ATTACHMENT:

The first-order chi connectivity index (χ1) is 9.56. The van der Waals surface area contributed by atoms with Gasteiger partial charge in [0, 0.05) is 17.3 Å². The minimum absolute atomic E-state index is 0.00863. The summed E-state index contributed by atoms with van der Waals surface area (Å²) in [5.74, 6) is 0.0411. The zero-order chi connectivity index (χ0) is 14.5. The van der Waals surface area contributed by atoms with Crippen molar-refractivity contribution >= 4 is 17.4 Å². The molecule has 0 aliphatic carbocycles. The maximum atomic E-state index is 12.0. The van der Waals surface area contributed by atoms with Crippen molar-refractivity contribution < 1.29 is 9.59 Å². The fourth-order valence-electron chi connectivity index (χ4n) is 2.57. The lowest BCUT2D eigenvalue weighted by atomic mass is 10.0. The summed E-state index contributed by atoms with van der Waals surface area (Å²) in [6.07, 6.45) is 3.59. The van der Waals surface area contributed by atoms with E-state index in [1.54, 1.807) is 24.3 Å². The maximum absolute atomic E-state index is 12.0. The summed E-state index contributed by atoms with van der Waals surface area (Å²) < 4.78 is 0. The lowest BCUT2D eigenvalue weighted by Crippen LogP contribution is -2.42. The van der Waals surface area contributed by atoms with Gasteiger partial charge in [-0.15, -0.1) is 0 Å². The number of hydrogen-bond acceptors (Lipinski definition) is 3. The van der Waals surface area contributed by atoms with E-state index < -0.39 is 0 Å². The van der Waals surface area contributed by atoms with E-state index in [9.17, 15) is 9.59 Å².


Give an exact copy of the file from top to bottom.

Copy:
The first-order chi connectivity index (χ1) is 9.56. The van der Waals surface area contributed by atoms with Gasteiger partial charge in [0, 0.05) is 17.3 Å². The minimum absolute atomic E-state index is 0.00863. The summed E-state index contributed by atoms with van der Waals surface area (Å²) in [5.74, 6) is 0.0411. The zero-order chi connectivity index (χ0) is 14.5. The van der Waals surface area contributed by atoms with Crippen molar-refractivity contribution >= 4 is 17.4 Å². The molecule has 0 aliphatic carbocycles. The maximum atomic E-state index is 12.0. The van der Waals surface area contributed by atoms with Crippen molar-refractivity contribution < 1.29 is 9.59 Å². The fourth-order valence-electron chi connectivity index (χ4n) is 2.57. The lowest BCUT2D eigenvalue weighted by atomic mass is 10.0. The summed E-state index contributed by atoms with van der Waals surface area (Å²) in [6.07, 6.45) is 3.59. The van der Waals surface area contributed by atoms with E-state index in [1.54, 1.807) is 24.3 Å². The maximum absolute atomic E-state index is 12.0. The summed E-state index contributed by atoms with van der Waals surface area (Å²) < 4.78 is 0. The lowest BCUT2D eigenvalue weighted by Crippen LogP contribution is -2.42. The van der Waals surface area contributed by atoms with Gasteiger partial charge in [-0.15, -0.1) is 0 Å². The number of hydrogen-bond acceptors (Lipinski definition) is 3. The van der Waals surface area contributed by atoms with E-state index < -0.39 is 0 Å². The van der Waals surface area contributed by atoms with E-state index in [9.17, 15) is 9.59 Å².